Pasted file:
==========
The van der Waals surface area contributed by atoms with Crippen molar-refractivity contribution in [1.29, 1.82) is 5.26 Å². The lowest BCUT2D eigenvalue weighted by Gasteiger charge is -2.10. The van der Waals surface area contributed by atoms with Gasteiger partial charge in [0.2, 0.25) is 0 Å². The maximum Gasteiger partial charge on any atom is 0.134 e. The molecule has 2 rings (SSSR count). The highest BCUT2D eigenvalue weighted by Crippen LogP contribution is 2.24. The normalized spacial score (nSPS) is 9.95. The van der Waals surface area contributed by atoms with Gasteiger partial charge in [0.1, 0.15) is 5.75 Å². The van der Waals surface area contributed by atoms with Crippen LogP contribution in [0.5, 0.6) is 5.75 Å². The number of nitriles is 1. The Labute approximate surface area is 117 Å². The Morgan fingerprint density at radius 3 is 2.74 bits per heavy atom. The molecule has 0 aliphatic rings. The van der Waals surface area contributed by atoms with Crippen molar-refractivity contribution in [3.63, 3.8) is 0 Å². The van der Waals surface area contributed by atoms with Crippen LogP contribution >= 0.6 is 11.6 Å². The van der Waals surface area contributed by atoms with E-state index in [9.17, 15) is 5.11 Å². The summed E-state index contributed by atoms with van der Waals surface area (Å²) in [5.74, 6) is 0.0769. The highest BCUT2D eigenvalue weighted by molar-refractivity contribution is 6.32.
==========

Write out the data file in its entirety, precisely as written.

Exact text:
The van der Waals surface area contributed by atoms with Crippen molar-refractivity contribution in [1.29, 1.82) is 5.26 Å². The lowest BCUT2D eigenvalue weighted by Gasteiger charge is -2.10. The van der Waals surface area contributed by atoms with Gasteiger partial charge in [0.2, 0.25) is 0 Å². The maximum Gasteiger partial charge on any atom is 0.134 e. The molecule has 2 rings (SSSR count). The highest BCUT2D eigenvalue weighted by Crippen LogP contribution is 2.24. The normalized spacial score (nSPS) is 9.95. The van der Waals surface area contributed by atoms with Gasteiger partial charge in [0.1, 0.15) is 5.75 Å². The van der Waals surface area contributed by atoms with Crippen LogP contribution in [0.5, 0.6) is 5.75 Å². The number of nitriles is 1. The Labute approximate surface area is 117 Å². The Morgan fingerprint density at radius 3 is 2.74 bits per heavy atom. The molecule has 0 aliphatic rings. The van der Waals surface area contributed by atoms with Crippen molar-refractivity contribution in [3.63, 3.8) is 0 Å². The van der Waals surface area contributed by atoms with Crippen LogP contribution >= 0.6 is 11.6 Å². The van der Waals surface area contributed by atoms with E-state index in [9.17, 15) is 5.11 Å². The summed E-state index contributed by atoms with van der Waals surface area (Å²) in [5.74, 6) is 0.0769. The highest BCUT2D eigenvalue weighted by molar-refractivity contribution is 6.32.